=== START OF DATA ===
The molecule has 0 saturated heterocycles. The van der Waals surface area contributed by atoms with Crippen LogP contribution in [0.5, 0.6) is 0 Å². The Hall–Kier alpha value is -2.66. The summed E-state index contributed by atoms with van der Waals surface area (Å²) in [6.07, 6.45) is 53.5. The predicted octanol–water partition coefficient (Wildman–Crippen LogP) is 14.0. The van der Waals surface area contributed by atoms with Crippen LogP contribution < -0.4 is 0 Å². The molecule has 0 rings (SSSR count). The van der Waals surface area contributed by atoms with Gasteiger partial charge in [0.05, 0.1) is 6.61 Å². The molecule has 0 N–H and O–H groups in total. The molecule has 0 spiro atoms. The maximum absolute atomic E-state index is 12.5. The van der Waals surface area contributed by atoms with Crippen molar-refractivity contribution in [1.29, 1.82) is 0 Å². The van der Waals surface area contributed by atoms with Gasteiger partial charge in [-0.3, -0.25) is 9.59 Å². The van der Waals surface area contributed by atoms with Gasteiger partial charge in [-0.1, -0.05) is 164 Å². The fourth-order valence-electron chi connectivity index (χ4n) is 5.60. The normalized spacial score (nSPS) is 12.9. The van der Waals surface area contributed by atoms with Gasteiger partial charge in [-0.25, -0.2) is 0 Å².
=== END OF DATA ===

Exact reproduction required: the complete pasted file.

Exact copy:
The molecule has 0 saturated heterocycles. The van der Waals surface area contributed by atoms with Crippen LogP contribution in [0.5, 0.6) is 0 Å². The Hall–Kier alpha value is -2.66. The summed E-state index contributed by atoms with van der Waals surface area (Å²) in [6.07, 6.45) is 53.5. The predicted octanol–water partition coefficient (Wildman–Crippen LogP) is 14.0. The van der Waals surface area contributed by atoms with Crippen LogP contribution < -0.4 is 0 Å². The molecule has 0 rings (SSSR count). The van der Waals surface area contributed by atoms with Gasteiger partial charge in [0.05, 0.1) is 6.61 Å². The molecule has 0 N–H and O–H groups in total. The molecule has 0 spiro atoms. The maximum absolute atomic E-state index is 12.5. The van der Waals surface area contributed by atoms with Crippen molar-refractivity contribution in [1.29, 1.82) is 0 Å². The van der Waals surface area contributed by atoms with Gasteiger partial charge in [-0.3, -0.25) is 9.59 Å². The van der Waals surface area contributed by atoms with Gasteiger partial charge in [-0.1, -0.05) is 164 Å². The fourth-order valence-electron chi connectivity index (χ4n) is 5.60. The normalized spacial score (nSPS) is 12.9. The van der Waals surface area contributed by atoms with Gasteiger partial charge in [-0.25, -0.2) is 0 Å².